The following is excerpted from Tim Harford's new book Adapt: Why Success Always Starts With Failure. Also read Part 1 about the Spitfire, the experimental aircraft that saved Britain during World War II.
Mario Capecchi's earliest memory is of German officers knocking on the door of his mother's chalet in the Italian Alps and arresting her. They sent her to a concentration camp, probably Dachau. Mario, who had been taught to speak both Italian and German, understood exactly what was being said by the SS officers. He was 3½.
Mario's mother, Lucy, was a poet and an antifascist campaigner who had refused to marry his abusive father, Luciano, an officer in Mussolini's air force. One can only imagine the scandal in prewar, Catholic, fascist Italy. Expecting trouble, Lucy had made preparations by selling many of her possessions and entrusting the proceeds to a local peasant family. When she disappeared, the family took Mario in. For a time he lived like an Italian farmer's son, learning rural life at an apron hem.
After a year, his mother's money appears to have run out. Mario left the village. He remembers a brief time living with his father and deciding he would rather live on the streets: "Amidst all of the horrors of war, perhaps the most difficult for me to accept as a child was having a father who was brutal to me." Luciano was killed shortly afterward in aerial combat.
And so Mario Capecchi became a street urchin at the age of 4½. Most of us are content if, at the age of 4½, our children are capable of eating lunch without spilling it or confident enough to be dropped off at the nursery without tears. Mario survived on scraps, joined gangs, and drifted in and out of orphanages. At the age of 8 he spent a year in the hospital, probably suffering from typhoid, passing in and out of feverish oblivion each day. Conditions were grim: no blankets, no sheets, beds jammed together, nothing to eat but a crust of bread and some chicory coffee. Many Italian orphans died in such hospitals.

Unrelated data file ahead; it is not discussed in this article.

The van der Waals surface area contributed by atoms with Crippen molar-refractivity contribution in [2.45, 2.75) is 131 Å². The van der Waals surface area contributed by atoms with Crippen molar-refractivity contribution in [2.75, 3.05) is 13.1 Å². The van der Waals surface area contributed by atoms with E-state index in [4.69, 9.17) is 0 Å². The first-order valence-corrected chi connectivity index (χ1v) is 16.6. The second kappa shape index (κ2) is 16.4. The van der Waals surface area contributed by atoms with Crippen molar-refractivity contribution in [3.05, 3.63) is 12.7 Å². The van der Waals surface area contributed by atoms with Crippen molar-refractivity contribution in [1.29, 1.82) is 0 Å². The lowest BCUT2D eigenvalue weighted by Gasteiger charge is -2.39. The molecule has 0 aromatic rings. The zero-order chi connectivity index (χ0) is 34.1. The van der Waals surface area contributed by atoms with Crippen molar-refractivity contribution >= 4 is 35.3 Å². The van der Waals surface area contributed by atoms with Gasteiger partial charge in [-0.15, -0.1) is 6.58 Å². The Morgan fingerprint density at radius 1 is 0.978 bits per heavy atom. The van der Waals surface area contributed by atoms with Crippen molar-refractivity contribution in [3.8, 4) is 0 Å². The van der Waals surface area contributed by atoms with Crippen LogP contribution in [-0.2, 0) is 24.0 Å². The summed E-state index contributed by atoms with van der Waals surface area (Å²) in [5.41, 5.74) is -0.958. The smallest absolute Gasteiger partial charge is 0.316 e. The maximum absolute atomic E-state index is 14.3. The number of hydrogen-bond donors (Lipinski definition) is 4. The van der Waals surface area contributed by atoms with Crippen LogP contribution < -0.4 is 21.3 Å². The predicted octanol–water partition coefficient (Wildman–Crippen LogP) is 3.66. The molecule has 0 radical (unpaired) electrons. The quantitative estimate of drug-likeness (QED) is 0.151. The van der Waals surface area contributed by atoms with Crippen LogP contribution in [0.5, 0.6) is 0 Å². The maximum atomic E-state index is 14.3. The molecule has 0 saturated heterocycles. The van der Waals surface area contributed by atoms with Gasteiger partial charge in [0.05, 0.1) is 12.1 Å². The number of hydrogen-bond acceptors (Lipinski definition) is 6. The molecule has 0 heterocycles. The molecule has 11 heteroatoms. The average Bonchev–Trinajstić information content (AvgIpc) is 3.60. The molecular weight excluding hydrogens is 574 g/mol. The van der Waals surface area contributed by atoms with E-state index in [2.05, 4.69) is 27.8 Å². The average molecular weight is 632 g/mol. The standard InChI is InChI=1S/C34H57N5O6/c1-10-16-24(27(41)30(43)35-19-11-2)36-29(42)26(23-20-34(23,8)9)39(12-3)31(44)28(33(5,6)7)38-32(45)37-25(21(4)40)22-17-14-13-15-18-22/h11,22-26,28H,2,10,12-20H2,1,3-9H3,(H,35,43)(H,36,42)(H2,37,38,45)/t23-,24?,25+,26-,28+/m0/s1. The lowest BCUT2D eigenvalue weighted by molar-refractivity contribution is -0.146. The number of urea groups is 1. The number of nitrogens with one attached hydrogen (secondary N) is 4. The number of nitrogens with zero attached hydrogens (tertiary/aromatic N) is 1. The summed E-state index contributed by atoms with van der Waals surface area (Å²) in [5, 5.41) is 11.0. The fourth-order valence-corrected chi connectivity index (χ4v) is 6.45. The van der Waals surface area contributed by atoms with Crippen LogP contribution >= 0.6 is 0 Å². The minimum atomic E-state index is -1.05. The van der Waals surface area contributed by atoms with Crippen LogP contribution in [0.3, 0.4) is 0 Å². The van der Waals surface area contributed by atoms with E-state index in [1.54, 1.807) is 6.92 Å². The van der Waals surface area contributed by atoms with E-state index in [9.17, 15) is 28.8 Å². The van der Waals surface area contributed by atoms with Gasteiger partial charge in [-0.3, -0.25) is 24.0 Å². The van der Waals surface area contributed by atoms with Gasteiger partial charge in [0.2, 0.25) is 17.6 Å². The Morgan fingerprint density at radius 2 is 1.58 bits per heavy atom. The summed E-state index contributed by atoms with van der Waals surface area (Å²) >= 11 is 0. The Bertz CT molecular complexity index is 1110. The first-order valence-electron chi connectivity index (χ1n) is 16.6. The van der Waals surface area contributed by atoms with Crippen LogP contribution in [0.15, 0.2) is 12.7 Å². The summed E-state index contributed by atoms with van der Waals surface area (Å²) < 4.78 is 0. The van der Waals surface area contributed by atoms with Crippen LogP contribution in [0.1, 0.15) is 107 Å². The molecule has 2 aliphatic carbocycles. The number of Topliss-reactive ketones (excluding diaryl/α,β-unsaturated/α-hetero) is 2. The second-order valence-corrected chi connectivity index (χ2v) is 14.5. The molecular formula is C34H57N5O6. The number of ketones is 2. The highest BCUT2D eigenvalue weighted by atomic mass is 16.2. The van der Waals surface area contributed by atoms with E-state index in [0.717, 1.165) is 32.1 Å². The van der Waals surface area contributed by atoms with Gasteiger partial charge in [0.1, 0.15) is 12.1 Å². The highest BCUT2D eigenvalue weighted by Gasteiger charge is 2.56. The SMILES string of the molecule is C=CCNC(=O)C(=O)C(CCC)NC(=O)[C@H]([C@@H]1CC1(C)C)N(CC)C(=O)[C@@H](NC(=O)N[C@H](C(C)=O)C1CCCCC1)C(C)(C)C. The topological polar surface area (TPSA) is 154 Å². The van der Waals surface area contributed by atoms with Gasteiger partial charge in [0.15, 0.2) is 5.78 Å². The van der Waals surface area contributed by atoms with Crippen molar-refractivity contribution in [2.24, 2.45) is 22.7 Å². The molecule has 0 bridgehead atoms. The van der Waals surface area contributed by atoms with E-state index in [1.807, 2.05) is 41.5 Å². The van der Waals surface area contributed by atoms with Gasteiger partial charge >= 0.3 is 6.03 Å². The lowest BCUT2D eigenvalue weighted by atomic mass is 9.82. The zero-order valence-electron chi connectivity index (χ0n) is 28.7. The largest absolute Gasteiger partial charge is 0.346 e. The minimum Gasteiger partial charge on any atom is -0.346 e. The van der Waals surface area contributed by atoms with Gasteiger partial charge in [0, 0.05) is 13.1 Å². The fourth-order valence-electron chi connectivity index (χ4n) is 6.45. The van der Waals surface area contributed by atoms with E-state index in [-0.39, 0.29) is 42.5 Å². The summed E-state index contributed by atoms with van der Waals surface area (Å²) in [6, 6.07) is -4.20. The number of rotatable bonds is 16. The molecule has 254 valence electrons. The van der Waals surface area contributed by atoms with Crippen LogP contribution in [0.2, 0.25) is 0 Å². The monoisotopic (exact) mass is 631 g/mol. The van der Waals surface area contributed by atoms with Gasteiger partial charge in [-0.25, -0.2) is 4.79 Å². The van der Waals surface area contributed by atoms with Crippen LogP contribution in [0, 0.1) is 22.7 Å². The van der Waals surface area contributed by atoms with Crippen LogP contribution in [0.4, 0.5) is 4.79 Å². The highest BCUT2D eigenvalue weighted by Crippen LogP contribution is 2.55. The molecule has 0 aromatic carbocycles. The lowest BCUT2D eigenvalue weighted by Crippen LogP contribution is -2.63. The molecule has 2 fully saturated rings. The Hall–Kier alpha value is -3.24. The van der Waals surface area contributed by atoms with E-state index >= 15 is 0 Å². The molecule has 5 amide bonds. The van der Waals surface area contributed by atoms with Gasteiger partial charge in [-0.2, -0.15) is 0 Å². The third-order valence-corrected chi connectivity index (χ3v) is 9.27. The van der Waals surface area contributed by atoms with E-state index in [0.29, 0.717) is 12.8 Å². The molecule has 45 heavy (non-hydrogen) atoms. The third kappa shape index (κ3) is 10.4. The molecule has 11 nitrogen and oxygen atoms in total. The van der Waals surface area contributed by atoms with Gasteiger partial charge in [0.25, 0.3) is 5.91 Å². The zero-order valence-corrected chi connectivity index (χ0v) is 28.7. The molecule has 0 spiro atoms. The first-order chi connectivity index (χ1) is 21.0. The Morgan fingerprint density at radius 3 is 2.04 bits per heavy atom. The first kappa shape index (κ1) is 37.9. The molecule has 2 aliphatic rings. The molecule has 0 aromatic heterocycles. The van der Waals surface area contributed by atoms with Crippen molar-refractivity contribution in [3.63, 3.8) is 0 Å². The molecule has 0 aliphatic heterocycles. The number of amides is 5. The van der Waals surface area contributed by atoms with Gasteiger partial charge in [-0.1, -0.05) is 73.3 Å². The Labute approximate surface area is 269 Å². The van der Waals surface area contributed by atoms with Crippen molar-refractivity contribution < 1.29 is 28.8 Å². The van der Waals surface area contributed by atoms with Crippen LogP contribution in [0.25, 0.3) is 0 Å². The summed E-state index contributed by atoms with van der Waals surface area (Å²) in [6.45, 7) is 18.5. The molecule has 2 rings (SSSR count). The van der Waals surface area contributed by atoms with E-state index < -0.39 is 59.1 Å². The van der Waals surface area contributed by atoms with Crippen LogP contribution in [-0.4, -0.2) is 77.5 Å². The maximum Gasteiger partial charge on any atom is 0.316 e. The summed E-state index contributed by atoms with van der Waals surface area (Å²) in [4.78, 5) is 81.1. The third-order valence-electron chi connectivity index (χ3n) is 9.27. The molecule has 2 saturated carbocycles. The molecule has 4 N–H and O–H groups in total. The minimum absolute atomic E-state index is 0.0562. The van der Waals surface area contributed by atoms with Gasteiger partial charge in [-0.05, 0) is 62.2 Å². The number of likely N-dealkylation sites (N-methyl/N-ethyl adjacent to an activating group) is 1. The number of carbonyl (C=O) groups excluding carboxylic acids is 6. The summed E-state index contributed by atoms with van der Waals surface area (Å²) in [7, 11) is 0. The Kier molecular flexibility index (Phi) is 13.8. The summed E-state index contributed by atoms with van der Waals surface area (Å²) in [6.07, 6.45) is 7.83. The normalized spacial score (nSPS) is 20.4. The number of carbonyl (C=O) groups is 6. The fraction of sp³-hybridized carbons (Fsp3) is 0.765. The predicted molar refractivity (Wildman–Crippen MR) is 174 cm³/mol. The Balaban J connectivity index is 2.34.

Mario survived. On his 9th birthday, a strange-looking woman arrived at the hospital asking to see him. It was his mother, unrecognizable after five years in a concentration camp. She had spent the last 18 months searching for him. She bought him a suit of traditional Tyrolean clothes—he still has the cap and its decorative feather—and brought him with her to America.
Two decades later, Mario was at Harvard University, determined to study molecular biology under the great James Watson, co-discoverer of DNA. Not a man to hand out compliments easily, Watson once said Capecchi "accomplished more as a graduate student than most scientists accomplish in a lifetime." He had also advised the young Capecchi that he would be "fucking crazy" to pursue his studies anywhere other than in the cutting-edge intellectual atmosphere of Harvard.
Still, after a few years, Capecchi had decided that Harvard was not for him. Despite great resources, inspiring colleagues and a supportive mentor in Watson, he found the Harvard environment demanded results in too much of a hurry. That was fine, if you wanted to take predictable steps along well-signposted pathways. But Capecchi felt that if you wanted to do great work, to change the world, you had to give yourself space to breathe. Harvard, he thought, had become "a bastion of short-term gratification." Off he went instead to the University of Utah, where a brand-new department was being set up. He had spotted, in Utah, a Galapagan island on which to develop his ideas.
In 1980, Mario Capecchi applied for a grant from the U.S. National Institutes of Health, which use government money to fund potentially life-saving research. The sums are huge: The NIH are 20 times bigger than the American Cancer Society. Capecchi described three separate projects. Two of them were solid stuff with a clear track record and a step-by-step account of the project deliverables. Success was almost assured.